Denny Laine postpones July 8 concert in Fort Myers due to illness

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UPDATE: Denny Laine's publicist early July 5 informed The News-Press that there will be no concert in Fort Myers. "Due to illness, Denny Laine's appearance at Alliance for the Arts scheduled for Saturday, July 8, has been postponed. We will announce a new date soon, and we wish Denny the best as he recovers."

For singer-guitarist Denny Laine, Paul McCartney isn’t some kind of rock ‘n’ roll god.

He’s just Paul.

“He’s just my mate,” Laine says. “He’s just my friend.”

Laine ― who now lives in Naples ― worked side-by-side with the ex-Beatle throughout the ‘70s in their hugely popular band Wings. Together, they packed arenas with hits like “Band on the Run,” “Live and Let Die” and “Silly Love Songs.”

And unlike McCartney’s time in The Beatles, Wings was relatively free of fighting and band drama. At least until 1981, when they parted ways over issues that included song royalties and a lack of touring.

“It came very easily because we shared the same background, if you like, musically,” says Laine, who was born in Birmingham, England. “It wasn’t something that’s like, ‘I’m in awe of Paul McCartney.’ I mean, no way. No, I’m not.”

Rock & Roll Hall of Famer Denny Laine of Wings and The Moody Blues
Rock & Roll Hall of Famer Denny Laine of Wings and The Moody Blues

The two came from the same British rock ‘n’ roll scene: McCartney in The Beatles and Laine in The Moody Blues (he was the band’s original lead singer and guitarist). So they had a lot in common.

“As far as I’m concerned, The Beatles were a rival band to The Moodys ― but in a friendly way,” Laine says.  “I think that’s why we became friends.”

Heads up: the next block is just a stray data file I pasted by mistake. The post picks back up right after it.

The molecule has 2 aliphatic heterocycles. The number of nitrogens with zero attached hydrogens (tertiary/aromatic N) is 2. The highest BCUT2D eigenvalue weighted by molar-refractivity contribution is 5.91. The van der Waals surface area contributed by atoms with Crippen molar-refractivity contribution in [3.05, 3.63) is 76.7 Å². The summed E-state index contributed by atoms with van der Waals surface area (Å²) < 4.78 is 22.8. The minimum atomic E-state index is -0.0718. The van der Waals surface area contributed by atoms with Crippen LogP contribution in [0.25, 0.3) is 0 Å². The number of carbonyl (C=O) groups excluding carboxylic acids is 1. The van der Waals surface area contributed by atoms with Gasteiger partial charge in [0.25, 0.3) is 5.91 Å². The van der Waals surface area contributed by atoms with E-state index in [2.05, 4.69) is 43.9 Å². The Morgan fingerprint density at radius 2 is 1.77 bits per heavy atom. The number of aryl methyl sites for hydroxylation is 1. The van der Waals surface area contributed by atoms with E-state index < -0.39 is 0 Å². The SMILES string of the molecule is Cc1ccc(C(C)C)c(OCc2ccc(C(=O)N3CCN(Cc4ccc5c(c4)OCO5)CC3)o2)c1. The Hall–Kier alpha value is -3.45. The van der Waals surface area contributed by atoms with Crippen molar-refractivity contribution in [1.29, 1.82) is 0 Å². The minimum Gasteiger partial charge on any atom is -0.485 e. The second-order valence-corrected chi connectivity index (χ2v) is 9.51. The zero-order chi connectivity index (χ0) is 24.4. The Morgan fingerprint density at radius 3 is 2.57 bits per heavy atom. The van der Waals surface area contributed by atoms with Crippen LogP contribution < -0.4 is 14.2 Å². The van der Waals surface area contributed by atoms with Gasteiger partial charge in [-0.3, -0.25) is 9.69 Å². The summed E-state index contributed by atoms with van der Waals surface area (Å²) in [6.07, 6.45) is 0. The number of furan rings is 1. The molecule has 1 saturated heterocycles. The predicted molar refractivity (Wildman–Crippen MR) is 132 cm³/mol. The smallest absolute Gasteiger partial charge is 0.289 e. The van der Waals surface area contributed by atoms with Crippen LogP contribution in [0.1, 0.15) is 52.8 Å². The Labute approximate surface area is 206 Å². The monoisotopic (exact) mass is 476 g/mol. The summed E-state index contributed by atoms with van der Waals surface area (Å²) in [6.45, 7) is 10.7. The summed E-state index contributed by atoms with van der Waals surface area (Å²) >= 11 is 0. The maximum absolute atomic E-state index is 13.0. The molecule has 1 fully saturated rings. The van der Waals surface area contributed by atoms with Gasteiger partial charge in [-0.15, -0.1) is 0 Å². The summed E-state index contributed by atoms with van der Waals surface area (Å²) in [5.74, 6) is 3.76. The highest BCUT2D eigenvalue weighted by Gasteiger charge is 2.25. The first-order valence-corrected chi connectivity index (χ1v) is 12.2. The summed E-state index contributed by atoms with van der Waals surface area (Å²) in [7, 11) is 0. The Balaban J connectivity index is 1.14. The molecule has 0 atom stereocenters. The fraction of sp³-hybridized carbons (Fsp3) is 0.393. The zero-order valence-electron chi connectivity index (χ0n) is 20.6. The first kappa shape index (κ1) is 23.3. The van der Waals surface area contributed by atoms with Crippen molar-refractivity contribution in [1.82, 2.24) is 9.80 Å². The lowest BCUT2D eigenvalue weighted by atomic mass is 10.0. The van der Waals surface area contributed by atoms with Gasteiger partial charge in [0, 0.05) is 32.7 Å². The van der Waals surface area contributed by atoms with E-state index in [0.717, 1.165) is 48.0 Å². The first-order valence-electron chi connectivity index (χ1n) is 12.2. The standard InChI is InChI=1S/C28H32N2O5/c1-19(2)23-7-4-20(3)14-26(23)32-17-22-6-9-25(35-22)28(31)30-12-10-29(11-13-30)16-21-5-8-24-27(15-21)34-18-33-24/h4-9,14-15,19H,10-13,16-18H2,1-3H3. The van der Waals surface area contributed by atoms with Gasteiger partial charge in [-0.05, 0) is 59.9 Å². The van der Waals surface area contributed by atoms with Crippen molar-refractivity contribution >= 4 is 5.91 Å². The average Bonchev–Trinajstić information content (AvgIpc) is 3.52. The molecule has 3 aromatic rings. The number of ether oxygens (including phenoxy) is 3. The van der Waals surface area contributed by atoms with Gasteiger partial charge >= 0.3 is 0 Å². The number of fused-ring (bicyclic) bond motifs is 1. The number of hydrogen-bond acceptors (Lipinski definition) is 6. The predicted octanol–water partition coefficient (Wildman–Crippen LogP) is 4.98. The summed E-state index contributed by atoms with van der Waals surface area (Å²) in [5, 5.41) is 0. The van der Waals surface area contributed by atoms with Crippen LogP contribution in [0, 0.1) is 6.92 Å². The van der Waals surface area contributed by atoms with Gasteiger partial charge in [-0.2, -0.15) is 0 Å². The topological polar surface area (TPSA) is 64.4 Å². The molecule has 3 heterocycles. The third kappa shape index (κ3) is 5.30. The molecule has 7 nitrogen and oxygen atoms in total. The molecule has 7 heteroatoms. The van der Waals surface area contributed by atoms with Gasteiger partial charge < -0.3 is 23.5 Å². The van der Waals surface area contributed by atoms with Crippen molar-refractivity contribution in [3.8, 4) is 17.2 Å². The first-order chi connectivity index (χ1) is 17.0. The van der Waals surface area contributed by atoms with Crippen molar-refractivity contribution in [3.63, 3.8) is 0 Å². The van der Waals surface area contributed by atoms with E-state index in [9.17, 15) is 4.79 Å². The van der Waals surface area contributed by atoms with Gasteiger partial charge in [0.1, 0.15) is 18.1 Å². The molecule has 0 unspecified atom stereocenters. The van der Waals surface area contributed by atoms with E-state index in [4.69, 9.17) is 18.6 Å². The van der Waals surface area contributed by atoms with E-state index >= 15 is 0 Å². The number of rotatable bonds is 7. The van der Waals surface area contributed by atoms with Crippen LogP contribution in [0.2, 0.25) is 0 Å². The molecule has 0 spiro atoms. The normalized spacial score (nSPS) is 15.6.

Laine, 78, will talk about Wings, The Moody Blues and more when he performs Saturday, July 8, at the Alliance for the Arts in Fort Myers. The concert includes songs from throughout his career and the stories behind them.

The rock ‘n’ roller recently discussed his life, his music and more with us. Here’s what he had to say:

His quiet life in Naples

Laine says he moved to Naples from New York about three years ago. Now he lives here full-time.

“I wanted to get out of the New York weather,” he says and laughs. “But not only that, I love this sort of lifestyle. I like the sun, I like boats. I love Naples.

“I drove down the street here, sort of looking for somewhere to rent for the winter, really, and we ended up renting and staying because of the COVID thing. So I’m still here.”

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Denny Laine (left), Linda McCartney and Paul McCartney were the core of Wings.
Denny Laine (left), Linda McCartney and Paul McCartney were the core of Wings.

Laine says he likes to lay low in Naples when he’s not on the road. He spends most of his time writing songs and working on old cars.

“I live a very private life down here,” he says. “I see enough of people when I go out on the road. …

“But when I’m not working, I really take a lot of time for myself. Because I’m a writer. And I like to mess around with cars and guitars and recording.”

The Moody Blues’ John Lodge

You’d think Laine would be hanging out a lot with the other Moody Blues musician who lives in Naples: Current bassist-singer John Lodge.

But nope: They never do.

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In fact, Laine says they’ve only met once: When Lodge, Laine and other members of The Moody Blues were inducted into the Rock & Roll Hall of Fame in 2018.